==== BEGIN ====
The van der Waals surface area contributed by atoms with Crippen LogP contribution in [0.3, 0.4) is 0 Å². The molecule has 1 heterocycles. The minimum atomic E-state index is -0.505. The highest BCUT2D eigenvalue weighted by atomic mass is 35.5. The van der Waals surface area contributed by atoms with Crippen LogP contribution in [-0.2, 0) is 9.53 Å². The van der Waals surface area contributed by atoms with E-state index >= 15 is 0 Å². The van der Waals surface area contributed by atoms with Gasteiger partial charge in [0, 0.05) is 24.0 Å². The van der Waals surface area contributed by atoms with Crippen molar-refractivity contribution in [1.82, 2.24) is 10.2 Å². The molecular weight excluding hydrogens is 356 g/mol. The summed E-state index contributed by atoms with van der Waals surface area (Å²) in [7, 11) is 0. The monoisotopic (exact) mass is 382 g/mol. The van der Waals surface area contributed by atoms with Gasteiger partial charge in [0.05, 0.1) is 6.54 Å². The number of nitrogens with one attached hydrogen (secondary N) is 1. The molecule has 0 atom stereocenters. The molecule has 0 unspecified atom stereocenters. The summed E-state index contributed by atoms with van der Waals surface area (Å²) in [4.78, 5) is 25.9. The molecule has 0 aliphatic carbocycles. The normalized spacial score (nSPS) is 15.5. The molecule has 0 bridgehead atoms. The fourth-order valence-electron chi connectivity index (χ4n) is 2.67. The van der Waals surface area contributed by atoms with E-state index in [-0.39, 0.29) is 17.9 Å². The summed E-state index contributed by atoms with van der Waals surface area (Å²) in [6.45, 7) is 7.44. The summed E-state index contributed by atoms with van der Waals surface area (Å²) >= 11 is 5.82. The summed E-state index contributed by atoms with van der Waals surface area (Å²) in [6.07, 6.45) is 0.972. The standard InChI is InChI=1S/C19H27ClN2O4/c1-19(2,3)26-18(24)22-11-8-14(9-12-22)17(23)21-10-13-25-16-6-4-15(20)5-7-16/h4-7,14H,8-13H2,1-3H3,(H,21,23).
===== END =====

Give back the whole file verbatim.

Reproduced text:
The van der Waals surface area contributed by atoms with Crippen LogP contribution in [0.3, 0.4) is 0 Å². The molecule has 1 heterocycles. The minimum atomic E-state index is -0.505. The highest BCUT2D eigenvalue weighted by atomic mass is 35.5. The van der Waals surface area contributed by atoms with Crippen LogP contribution in [-0.2, 0) is 9.53 Å². The van der Waals surface area contributed by atoms with E-state index >= 15 is 0 Å². The van der Waals surface area contributed by atoms with Gasteiger partial charge in [0, 0.05) is 24.0 Å². The van der Waals surface area contributed by atoms with Crippen molar-refractivity contribution in [1.82, 2.24) is 10.2 Å². The molecular weight excluding hydrogens is 356 g/mol. The summed E-state index contributed by atoms with van der Waals surface area (Å²) in [7, 11) is 0. The monoisotopic (exact) mass is 382 g/mol. The van der Waals surface area contributed by atoms with Gasteiger partial charge in [0.05, 0.1) is 6.54 Å². The number of nitrogens with one attached hydrogen (secondary N) is 1. The molecule has 0 atom stereocenters. The molecule has 0 unspecified atom stereocenters. The summed E-state index contributed by atoms with van der Waals surface area (Å²) in [4.78, 5) is 25.9. The molecule has 0 aliphatic carbocycles. The normalized spacial score (nSPS) is 15.5. The molecule has 0 bridgehead atoms. The fourth-order valence-electron chi connectivity index (χ4n) is 2.67. The van der Waals surface area contributed by atoms with E-state index in [-0.39, 0.29) is 17.9 Å². The summed E-state index contributed by atoms with van der Waals surface area (Å²) in [6.45, 7) is 7.44. The summed E-state index contributed by atoms with van der Waals surface area (Å²) >= 11 is 5.82. The summed E-state index contributed by atoms with van der Waals surface area (Å²) in [6.07, 6.45) is 0.972. The standard InChI is InChI=1S/C19H27ClN2O4/c1-19(2,3)26-18(24)22-11-8-14(9-12-22)17(23)21-10-13-25-16-6-4-15(20)5-7-16/h4-7,14H,8-13H2,1-3H3,(H,21,23).